TIJUANA RIVER VALLEY, Calif. (KGTV) - The secretary of the local Border Patrol union called plans for a campground in the Tijuana River Valley in southern San Diego County “foolish.” The valley has been polluted by more than 162 million gallons of chemicals and raw sewage from Mexico in 2017 alone.
“This has been going on for 40 freakin’ years,” exclaimed Christopher Harris, who is also the Director of Legislative and Political Affairs for Local 1613.
Harris questioned a recent announcement to use $1.6 million to build a campground in the valley.
“You want people to come down and they’re going to be sleeping on the ground, walking through it, I mean as close contact as you can get with it,” he asked. “Look if they want to do that, the union’s not going to adamantly oppose them on that one but we still think it’s foolish.”
The campground is one of San Diego County Supervisor Greg Cox’s projects to improve the Tijuana River Valley. A spokesman for his office told 10News plans for the campground are way off and the supervisor realizes an environmental study must be conducted first.
However, the statement from Cox’s office earlier this month said the $1.6 million should be earmarked for the campground as it was originally intended, stemming from a 1988 California state park bond. The statement said, “County taxpayer money designated by the voters for a County park is not the proper funding for an international water pollution prevention and treatment project costing hundreds of millions of dollars.”
“I don’t think that’s the best way to resolve this by saying, ‘That’s someone else’s job.’ This is in your county,” said Harris.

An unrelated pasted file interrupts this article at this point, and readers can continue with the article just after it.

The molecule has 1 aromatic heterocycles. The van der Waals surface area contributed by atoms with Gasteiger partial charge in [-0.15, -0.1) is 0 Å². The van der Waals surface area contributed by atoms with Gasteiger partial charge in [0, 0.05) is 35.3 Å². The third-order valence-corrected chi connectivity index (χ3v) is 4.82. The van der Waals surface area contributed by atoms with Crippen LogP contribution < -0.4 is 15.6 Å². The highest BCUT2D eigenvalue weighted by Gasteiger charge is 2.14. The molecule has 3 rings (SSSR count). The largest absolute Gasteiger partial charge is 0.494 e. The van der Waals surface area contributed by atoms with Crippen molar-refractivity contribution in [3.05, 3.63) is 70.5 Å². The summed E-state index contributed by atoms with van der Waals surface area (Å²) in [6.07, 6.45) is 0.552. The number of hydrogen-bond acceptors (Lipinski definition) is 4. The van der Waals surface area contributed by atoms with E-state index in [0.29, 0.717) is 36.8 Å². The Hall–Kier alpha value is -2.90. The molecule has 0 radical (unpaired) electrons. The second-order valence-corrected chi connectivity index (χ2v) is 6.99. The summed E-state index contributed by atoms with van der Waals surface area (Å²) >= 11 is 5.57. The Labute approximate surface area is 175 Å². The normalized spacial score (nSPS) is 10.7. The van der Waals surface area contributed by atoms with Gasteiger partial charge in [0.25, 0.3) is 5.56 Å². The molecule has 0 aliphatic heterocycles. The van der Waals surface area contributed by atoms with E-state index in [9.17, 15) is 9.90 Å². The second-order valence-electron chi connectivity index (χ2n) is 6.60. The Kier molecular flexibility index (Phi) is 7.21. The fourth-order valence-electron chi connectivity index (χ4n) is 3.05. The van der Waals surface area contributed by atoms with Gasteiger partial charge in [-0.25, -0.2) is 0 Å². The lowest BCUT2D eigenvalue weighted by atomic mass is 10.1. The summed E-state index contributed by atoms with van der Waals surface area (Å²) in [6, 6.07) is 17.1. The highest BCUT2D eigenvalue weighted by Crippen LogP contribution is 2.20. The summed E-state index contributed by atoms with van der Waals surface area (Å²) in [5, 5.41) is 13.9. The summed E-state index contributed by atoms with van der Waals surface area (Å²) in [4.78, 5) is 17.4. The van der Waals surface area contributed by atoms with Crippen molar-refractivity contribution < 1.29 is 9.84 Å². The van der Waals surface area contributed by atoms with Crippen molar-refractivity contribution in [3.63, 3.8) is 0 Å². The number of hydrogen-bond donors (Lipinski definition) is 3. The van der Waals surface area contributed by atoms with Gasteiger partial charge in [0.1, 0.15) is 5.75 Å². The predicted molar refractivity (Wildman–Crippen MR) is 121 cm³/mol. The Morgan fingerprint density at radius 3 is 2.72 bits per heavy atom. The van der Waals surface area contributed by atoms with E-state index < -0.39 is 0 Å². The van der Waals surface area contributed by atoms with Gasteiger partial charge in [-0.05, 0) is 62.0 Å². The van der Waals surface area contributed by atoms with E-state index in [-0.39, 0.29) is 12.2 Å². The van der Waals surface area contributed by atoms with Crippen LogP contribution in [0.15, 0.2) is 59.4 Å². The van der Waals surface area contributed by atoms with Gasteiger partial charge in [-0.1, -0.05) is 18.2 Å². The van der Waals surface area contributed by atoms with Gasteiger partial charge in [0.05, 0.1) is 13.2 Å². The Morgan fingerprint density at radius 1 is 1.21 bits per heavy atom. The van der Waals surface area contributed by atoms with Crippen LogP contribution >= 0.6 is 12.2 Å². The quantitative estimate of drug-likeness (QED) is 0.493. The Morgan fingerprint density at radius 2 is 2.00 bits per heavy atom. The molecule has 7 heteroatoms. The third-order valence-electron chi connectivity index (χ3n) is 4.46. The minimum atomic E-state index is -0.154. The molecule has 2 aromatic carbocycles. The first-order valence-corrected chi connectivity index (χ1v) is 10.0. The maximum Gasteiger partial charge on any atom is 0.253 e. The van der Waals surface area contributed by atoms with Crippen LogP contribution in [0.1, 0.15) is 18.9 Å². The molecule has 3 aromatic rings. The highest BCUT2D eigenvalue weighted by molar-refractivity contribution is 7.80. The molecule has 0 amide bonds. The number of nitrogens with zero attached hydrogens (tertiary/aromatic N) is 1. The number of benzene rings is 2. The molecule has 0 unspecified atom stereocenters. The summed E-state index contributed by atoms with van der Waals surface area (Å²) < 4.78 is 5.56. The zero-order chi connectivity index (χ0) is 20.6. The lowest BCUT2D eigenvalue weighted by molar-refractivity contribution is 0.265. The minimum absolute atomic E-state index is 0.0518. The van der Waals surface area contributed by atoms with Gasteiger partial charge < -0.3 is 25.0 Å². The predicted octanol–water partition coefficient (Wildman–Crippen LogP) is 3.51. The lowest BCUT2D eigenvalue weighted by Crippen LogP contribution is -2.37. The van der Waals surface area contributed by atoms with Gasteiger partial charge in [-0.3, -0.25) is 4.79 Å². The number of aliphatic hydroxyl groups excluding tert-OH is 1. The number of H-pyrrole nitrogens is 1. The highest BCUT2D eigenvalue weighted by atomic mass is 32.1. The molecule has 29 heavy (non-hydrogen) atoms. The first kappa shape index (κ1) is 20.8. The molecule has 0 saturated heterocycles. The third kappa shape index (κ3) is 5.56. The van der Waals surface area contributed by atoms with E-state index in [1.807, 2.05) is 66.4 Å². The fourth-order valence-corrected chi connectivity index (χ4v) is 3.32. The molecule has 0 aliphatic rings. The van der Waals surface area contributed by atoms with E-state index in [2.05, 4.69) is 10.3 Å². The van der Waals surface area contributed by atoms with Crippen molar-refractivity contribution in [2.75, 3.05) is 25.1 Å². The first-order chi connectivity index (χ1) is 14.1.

Harris also called on California Governor Jerry Brown to take action.
“You have an environmental disaster actually happening as we speak each and every day in your state and yet you’re strangely quiet or you’re apathetic about it,” he said.
10News relayed that statement to Governor Brown’s office. A spokesman from the California Environmental Protection Agency responded: “Given that cross-border waterways fall under international law, state and local entities have historically turned to the International Boundary and Water Commission (IBWC) to address water quality issues at the border.”
The Cal EPA spokesman added, “Overall, progress is advancing on structural and non-structural recommendations to address the problem.”
In the meantime, Harris said he is increasingly worried about Border Patrol agents who routinely come in contact with the raw sewage.
“It’s getting worse so, am I frustrated? Yeah, my guys, my men and women are getting sick. They’re getting ill,” he said. “It scares me that I have to have my men and women working in a toxic chemical dump. That’s not what we signed on for.”
Harris said at least 83 agents have reported getting sick or getting skin rashes in the past few months after working in the Tijuana River Valley.
“I have no doubt that this is chemicals and sewage and just a toxic brew.”